Active Projects

# Substance use disorders. Under the guidance of my thesis advisor, Yasmin L. Hurd, PhD, my current research investigates the genetic and environmental factors that contribute to substance use disorders. Using a multidisciplinary approach, we recently identified a critical role of the transcription factor CREM in regulating striatal neuroplasticity and impulsivity. This work, recently published in the journal Molecular Psychiatry, reveals CREM as an important neurobiological bridge linking substance use disorder to antecedent impulsivity.

# Striatal neurocircuitry and neuroanatomy. The brain is a complex, heterogeneous organ and molecular approaches that address this cellular heterogeneity are needed. Building upon this impetus, recently recognized by others, we are developing techniques methods to measure gene-expression in a circuit-specific manner based on neuroanatomical tracing in the rodent striatum.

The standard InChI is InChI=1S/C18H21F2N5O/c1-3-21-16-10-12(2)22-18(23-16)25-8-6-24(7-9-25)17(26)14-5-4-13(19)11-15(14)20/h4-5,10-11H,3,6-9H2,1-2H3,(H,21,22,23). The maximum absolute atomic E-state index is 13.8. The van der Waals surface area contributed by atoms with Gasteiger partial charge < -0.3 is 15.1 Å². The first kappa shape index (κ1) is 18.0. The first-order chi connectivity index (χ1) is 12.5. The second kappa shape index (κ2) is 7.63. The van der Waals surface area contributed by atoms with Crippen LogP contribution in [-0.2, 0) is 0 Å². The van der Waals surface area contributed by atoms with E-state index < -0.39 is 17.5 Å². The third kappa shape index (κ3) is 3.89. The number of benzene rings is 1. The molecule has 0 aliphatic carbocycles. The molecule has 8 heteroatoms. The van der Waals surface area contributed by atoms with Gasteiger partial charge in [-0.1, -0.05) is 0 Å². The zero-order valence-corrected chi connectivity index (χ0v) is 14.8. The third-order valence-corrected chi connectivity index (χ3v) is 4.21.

Previous Research

Brain-basis of metabolic disturbances and obesity.
  • At Brookhaven National Laboratories, during consecutive summer internships under the supervision of Panayotis (Peter) K. Thanos, PhD, I investigated the relationship between gastric bypass and food-reward/-motivation using a rodent model and in vivo functional neuroimaging.
  • During a summer rotation at Mount Sinai, under the supervision of Charles V. Mobbs, PhD, I studied the role of the striatum in D2R-dependent glucose sensing and conditioned flavor preference.

Evolutionary function of yawning and stretching in budgerigars (Melopsittacus undulatus), commonly known as parakeets.
  • Under the supervision of Anne B. Clark, PhD, at Binghamton University, we characterized the pattern of yawning and stretching, confirming that when undisturbed, these two behaviors are strongly associated, as they are in humans and other mammals.
  • Working with Andrew C. Gallup, PhD, at the time a doctoral candidate at Binghamton University, we identified that yawning is a potential thermoregulatory behavior in these birds, insomuch that yawns decrease brain and/or body temperature when thermally stressed.